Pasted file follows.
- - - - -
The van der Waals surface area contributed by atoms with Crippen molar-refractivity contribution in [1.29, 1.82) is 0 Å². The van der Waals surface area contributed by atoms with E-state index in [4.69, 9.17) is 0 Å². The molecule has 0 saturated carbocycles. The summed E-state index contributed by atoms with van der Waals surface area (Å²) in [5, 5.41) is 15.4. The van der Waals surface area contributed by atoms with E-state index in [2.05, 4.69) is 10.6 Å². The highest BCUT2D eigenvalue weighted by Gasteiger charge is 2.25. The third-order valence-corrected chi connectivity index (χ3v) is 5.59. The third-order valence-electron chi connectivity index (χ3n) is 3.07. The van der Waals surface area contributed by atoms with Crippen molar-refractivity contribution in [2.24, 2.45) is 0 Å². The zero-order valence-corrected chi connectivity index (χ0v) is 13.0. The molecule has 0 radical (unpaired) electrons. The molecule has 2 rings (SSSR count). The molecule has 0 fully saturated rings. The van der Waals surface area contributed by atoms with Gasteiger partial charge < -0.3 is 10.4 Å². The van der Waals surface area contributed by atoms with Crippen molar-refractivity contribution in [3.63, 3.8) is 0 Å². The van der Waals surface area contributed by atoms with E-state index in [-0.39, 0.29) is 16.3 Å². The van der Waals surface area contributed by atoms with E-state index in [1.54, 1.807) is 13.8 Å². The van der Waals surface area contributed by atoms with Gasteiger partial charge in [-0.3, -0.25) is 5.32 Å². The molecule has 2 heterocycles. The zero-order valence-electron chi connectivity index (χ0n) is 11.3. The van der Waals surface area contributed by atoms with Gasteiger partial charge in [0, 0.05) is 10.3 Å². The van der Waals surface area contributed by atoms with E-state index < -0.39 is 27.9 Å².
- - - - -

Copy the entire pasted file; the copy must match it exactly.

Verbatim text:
The van der Waals surface area contributed by atoms with Crippen molar-refractivity contribution in [1.29, 1.82) is 0 Å². The van der Waals surface area contributed by atoms with E-state index in [4.69, 9.17) is 0 Å². The molecule has 0 saturated carbocycles. The summed E-state index contributed by atoms with van der Waals surface area (Å²) in [5, 5.41) is 15.4. The van der Waals surface area contributed by atoms with E-state index in [2.05, 4.69) is 10.6 Å². The highest BCUT2D eigenvalue weighted by Gasteiger charge is 2.25. The third-order valence-corrected chi connectivity index (χ3v) is 5.59. The third-order valence-electron chi connectivity index (χ3n) is 3.07. The van der Waals surface area contributed by atoms with Crippen molar-refractivity contribution in [2.24, 2.45) is 0 Å². The zero-order valence-corrected chi connectivity index (χ0v) is 13.0. The molecule has 0 radical (unpaired) electrons. The molecule has 2 rings (SSSR count). The molecule has 0 fully saturated rings. The van der Waals surface area contributed by atoms with Gasteiger partial charge < -0.3 is 10.4 Å². The van der Waals surface area contributed by atoms with Crippen molar-refractivity contribution in [3.63, 3.8) is 0 Å². The van der Waals surface area contributed by atoms with E-state index in [-0.39, 0.29) is 16.3 Å². The van der Waals surface area contributed by atoms with E-state index in [1.54, 1.807) is 13.8 Å². The van der Waals surface area contributed by atoms with Gasteiger partial charge in [-0.3, -0.25) is 5.32 Å². The molecule has 2 heterocycles. The zero-order valence-electron chi connectivity index (χ0n) is 11.3. The van der Waals surface area contributed by atoms with Gasteiger partial charge in [0, 0.05) is 10.3 Å². The van der Waals surface area contributed by atoms with E-state index < -0.39 is 27.9 Å².